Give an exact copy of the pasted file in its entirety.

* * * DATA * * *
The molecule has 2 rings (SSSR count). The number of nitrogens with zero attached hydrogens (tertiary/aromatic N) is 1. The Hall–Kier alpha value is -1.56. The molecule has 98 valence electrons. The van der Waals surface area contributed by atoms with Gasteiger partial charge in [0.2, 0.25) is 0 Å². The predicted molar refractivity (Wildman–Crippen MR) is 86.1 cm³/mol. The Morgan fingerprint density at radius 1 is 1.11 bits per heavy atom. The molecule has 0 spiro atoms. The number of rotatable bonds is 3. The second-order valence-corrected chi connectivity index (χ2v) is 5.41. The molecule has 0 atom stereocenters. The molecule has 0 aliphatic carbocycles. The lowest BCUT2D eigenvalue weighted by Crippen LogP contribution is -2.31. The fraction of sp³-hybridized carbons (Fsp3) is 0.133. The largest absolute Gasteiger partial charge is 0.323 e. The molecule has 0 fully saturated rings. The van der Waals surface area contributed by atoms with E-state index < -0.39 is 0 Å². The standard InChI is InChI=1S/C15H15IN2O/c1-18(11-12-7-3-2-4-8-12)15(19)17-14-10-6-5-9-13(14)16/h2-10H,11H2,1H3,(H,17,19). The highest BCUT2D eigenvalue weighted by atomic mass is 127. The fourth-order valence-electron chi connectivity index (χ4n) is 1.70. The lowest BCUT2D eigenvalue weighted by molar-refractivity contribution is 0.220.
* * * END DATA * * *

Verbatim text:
The molecule has 2 rings (SSSR count). The number of nitrogens with zero attached hydrogens (tertiary/aromatic N) is 1. The Hall–Kier alpha value is -1.56. The molecule has 98 valence electrons. The van der Waals surface area contributed by atoms with Gasteiger partial charge in [0.2, 0.25) is 0 Å². The predicted molar refractivity (Wildman–Crippen MR) is 86.1 cm³/mol. The Morgan fingerprint density at radius 1 is 1.11 bits per heavy atom. The molecule has 0 spiro atoms. The number of rotatable bonds is 3. The second-order valence-corrected chi connectivity index (χ2v) is 5.41. The molecule has 0 atom stereocenters. The molecule has 0 aliphatic carbocycles. The lowest BCUT2D eigenvalue weighted by Crippen LogP contribution is -2.31. The fraction of sp³-hybridized carbons (Fsp3) is 0.133. The largest absolute Gasteiger partial charge is 0.323 e. The molecule has 0 fully saturated rings. The van der Waals surface area contributed by atoms with E-state index < -0.39 is 0 Å². The standard InChI is InChI=1S/C15H15IN2O/c1-18(11-12-7-3-2-4-8-12)15(19)17-14-10-6-5-9-13(14)16/h2-10H,11H2,1H3,(H,17,19). The highest BCUT2D eigenvalue weighted by atomic mass is 127. The fourth-order valence-electron chi connectivity index (χ4n) is 1.70. The lowest BCUT2D eigenvalue weighted by molar-refractivity contribution is 0.220.